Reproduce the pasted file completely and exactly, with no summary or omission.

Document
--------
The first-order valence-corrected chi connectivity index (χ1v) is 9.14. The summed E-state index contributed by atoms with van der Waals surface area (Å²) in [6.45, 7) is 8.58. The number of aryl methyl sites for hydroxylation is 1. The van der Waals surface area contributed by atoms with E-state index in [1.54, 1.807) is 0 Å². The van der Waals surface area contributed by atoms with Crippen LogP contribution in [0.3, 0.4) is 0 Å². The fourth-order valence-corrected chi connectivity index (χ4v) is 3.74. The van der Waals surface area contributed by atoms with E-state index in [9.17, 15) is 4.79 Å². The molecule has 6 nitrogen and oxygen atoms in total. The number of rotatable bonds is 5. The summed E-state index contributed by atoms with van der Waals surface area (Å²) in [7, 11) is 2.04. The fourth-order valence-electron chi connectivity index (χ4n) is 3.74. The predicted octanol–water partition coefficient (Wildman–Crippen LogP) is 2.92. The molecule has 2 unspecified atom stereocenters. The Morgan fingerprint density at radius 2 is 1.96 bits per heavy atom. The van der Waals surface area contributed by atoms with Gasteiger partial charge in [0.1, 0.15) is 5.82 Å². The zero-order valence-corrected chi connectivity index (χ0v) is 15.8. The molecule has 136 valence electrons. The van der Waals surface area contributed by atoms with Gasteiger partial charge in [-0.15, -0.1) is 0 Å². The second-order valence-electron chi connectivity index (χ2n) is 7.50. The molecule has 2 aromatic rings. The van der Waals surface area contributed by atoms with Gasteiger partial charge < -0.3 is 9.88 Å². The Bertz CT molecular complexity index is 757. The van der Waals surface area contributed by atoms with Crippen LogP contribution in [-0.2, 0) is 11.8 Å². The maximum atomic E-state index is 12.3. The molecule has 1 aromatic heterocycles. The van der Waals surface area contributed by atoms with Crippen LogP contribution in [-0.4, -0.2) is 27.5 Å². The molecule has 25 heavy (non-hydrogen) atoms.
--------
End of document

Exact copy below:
The first-order valence-corrected chi connectivity index (χ1v) is 9.14. The summed E-state index contributed by atoms with van der Waals surface area (Å²) in [6.45, 7) is 8.58. The number of aryl methyl sites for hydroxylation is 1. The van der Waals surface area contributed by atoms with E-state index in [1.54, 1.807) is 0 Å². The van der Waals surface area contributed by atoms with Crippen LogP contribution in [0.3, 0.4) is 0 Å². The fourth-order valence-corrected chi connectivity index (χ4v) is 3.74. The van der Waals surface area contributed by atoms with E-state index in [9.17, 15) is 4.79 Å². The molecule has 6 nitrogen and oxygen atoms in total. The number of rotatable bonds is 5. The summed E-state index contributed by atoms with van der Waals surface area (Å²) in [7, 11) is 2.04. The fourth-order valence-electron chi connectivity index (χ4n) is 3.74. The predicted octanol–water partition coefficient (Wildman–Crippen LogP) is 2.92. The molecule has 2 unspecified atom stereocenters. The Morgan fingerprint density at radius 2 is 1.96 bits per heavy atom. The van der Waals surface area contributed by atoms with Gasteiger partial charge in [0.1, 0.15) is 5.82 Å². The zero-order valence-corrected chi connectivity index (χ0v) is 15.8. The molecule has 136 valence electrons. The van der Waals surface area contributed by atoms with Gasteiger partial charge in [-0.15, -0.1) is 0 Å². The second-order valence-electron chi connectivity index (χ2n) is 7.50. The molecule has 2 aromatic rings. The van der Waals surface area contributed by atoms with Gasteiger partial charge < -0.3 is 9.88 Å². The Bertz CT molecular complexity index is 757. The van der Waals surface area contributed by atoms with Crippen LogP contribution in [-0.2, 0) is 11.8 Å². The maximum atomic E-state index is 12.3. The molecule has 1 aromatic heterocycles. The van der Waals surface area contributed by atoms with Crippen LogP contribution in [-0.4, -0.2) is 27.5 Å². The molecule has 25 heavy (non-hydrogen) atoms.